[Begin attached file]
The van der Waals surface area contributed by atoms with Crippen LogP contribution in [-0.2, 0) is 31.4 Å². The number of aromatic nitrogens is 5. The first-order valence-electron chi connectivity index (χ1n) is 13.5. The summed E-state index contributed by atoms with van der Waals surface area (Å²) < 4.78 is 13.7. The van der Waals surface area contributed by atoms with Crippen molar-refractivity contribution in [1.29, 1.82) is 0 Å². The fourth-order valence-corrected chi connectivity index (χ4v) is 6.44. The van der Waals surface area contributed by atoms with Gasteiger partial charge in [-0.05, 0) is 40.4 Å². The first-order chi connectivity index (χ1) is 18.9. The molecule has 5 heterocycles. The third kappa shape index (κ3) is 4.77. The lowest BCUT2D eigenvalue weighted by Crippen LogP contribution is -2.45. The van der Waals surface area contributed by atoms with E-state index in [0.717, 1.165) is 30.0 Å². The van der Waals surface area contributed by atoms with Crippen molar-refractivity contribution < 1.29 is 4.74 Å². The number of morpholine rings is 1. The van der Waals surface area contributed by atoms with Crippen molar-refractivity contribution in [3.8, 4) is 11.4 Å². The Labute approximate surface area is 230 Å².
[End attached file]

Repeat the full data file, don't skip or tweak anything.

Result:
The van der Waals surface area contributed by atoms with Crippen LogP contribution in [-0.2, 0) is 31.4 Å². The number of aromatic nitrogens is 5. The first-order valence-electron chi connectivity index (χ1n) is 13.5. The summed E-state index contributed by atoms with van der Waals surface area (Å²) < 4.78 is 13.7. The van der Waals surface area contributed by atoms with Crippen molar-refractivity contribution in [1.29, 1.82) is 0 Å². The fourth-order valence-corrected chi connectivity index (χ4v) is 6.44. The van der Waals surface area contributed by atoms with Gasteiger partial charge in [-0.05, 0) is 40.4 Å². The first-order chi connectivity index (χ1) is 18.9. The molecule has 5 heterocycles. The third kappa shape index (κ3) is 4.77. The lowest BCUT2D eigenvalue weighted by Crippen LogP contribution is -2.45. The van der Waals surface area contributed by atoms with E-state index in [0.717, 1.165) is 30.0 Å². The van der Waals surface area contributed by atoms with Crippen molar-refractivity contribution < 1.29 is 4.74 Å². The number of morpholine rings is 1. The van der Waals surface area contributed by atoms with Crippen molar-refractivity contribution in [3.8, 4) is 11.4 Å². The Labute approximate surface area is 230 Å².